World War I

Kearsarge was decommissioned at the Philadelphia Navy Yard on 4 September 1909 for modernization. She recommissioned on 23 June 1915 for operations along the Atlantic coast until 17 September, when she departed Philadelphia to land a detachment of Marines at Veracruz, Mexico. She remained off Vera Cruz from 28 September 1915-5 January 1916, then carried the Marines to New Orleans, Louisiana, before joining the Atlantic Reserve Fleet on 4 February at Philadelphia. She trained Massachusetts and Maine State Naval Militia until America entered World War I, then trained thousands of armed guard crews as well as naval engineers in waters along the East Coast ranging from Boston, Massachusetts, to Pensacola, Florida. On the evening of 18 August 1918, Kearsarge rescued 26 survivors of Norwegian barque Nordhav which had been sunk by Template:SM. The survivors were landed in Boston.

Inter-war period

File:USS Kearsarge as crane ship AB-1.jpg
Kearsarge as Crane Ship No. 1

Kearsarge continued as an engineering training ship until 29 May 1919, when she embarked United States Naval Academy midshipmen for training in the West Indies. The midshipmen were debarked at Annapolis, Maryland on 29 August and Kearsarge proceeded to the Philadelphia Navy Yard, where she decommissioned on 10 May 1920 for conversion to a crane ship and a new career. She was given hull classification symbol AB-1 on 5 August.

In place of military trappings, Kearsarge received an immense revolving crane with a rated lifting capacity of 250 tons (230 tonnes), as well as hull "blisters", which gave her more stability. The crane ship rendered invaluable service for the next 20 years. One of many accomplishments was the raising of Squalus off the New Hampshire coast.

World War II

On 6 November 1941, she was renamed Crane Ship No. 1, allowing her illustrious name to be given to CV-12, and later to CV-33. But she continued her yeoman service and made many contributions to the American victories of World War II. She handled guns, turrets, armor, and other heavy lifts for vessels such as Indiana and Alabama, Savannah and Chicago, and guns on Pennsylvania.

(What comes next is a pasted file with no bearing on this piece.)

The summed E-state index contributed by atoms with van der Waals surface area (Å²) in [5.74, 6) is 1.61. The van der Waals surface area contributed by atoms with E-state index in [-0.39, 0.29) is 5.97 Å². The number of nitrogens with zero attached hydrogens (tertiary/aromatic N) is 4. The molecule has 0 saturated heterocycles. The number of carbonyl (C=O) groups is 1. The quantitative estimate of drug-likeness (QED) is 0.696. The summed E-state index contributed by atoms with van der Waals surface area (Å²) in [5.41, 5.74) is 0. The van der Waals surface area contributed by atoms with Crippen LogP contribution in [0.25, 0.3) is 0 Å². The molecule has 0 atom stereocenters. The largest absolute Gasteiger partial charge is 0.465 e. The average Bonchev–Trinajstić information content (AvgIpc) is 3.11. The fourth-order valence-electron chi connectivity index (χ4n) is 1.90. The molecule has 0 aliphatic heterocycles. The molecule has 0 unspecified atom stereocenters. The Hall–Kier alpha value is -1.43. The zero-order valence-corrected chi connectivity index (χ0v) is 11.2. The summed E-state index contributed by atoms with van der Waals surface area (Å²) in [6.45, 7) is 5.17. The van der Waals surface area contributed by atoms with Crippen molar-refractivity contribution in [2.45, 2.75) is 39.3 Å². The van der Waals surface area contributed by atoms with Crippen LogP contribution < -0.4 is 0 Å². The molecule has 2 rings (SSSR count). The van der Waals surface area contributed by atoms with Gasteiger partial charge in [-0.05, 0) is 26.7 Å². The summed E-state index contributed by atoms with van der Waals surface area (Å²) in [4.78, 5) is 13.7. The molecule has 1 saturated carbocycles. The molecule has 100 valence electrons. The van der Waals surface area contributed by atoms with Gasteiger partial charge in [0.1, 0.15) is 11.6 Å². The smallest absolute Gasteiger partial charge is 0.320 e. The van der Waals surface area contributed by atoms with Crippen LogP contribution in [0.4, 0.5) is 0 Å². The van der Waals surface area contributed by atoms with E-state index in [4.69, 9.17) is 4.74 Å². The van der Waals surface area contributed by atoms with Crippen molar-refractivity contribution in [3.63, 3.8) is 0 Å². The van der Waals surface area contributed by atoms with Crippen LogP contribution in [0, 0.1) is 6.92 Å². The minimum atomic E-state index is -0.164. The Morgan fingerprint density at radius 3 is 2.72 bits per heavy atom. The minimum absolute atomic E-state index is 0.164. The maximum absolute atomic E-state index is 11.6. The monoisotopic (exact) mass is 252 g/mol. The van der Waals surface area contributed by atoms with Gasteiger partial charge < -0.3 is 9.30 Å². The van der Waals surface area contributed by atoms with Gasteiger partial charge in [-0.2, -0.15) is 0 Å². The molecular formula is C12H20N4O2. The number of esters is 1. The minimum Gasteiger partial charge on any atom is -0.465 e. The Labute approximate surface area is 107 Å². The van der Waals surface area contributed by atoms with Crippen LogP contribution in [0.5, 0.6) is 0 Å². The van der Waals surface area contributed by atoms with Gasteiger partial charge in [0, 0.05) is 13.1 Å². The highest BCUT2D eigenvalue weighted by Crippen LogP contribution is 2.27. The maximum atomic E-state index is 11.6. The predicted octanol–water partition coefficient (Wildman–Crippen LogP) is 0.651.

In 1945, the crane ship was towed to the San Francisco Naval Shipyard where she assisted in the construction of Hornet, Boxer, and re-construction of Saratoga. She departed the West Coast in 1948 to finish her career at the Boston Naval Shipyard. As Crane Ship No. 1, her name was struck from the Naval Vessel Register on 22 June 1955. She was sold for scrap on 9 August.


  • Alden, John D. American Steel Navy: A Photographic History of the U.S. Navy from the Introduction of the Steel Hull in 1883 to the Cruise of the Great White Fleet. Annapolis, Maryland: Naval Institute Press, 1989. ISBN 0870212486
  • Friedman, Norman. U.S. Battleships: An Illustrated Design History. Annapolis, Maryland: Naval Institute Press, 1985. ISBN 0870217151
  • Reilly, John C. and Robert L. Scheina. American Battleships 1896-1923: Predreadnought Design and Construction. Annapolis, Maryland: Naval Institute Press, 1980. ISBN 0870215248
  • This article includes text from the public domain Dictionary of American Naval Fighting Ships. The entry can be found here.

External links

ms:USS Kearsarge (BB-5) ja:キアサージ (戦艦) pl:USS Kearsarge (BB-5)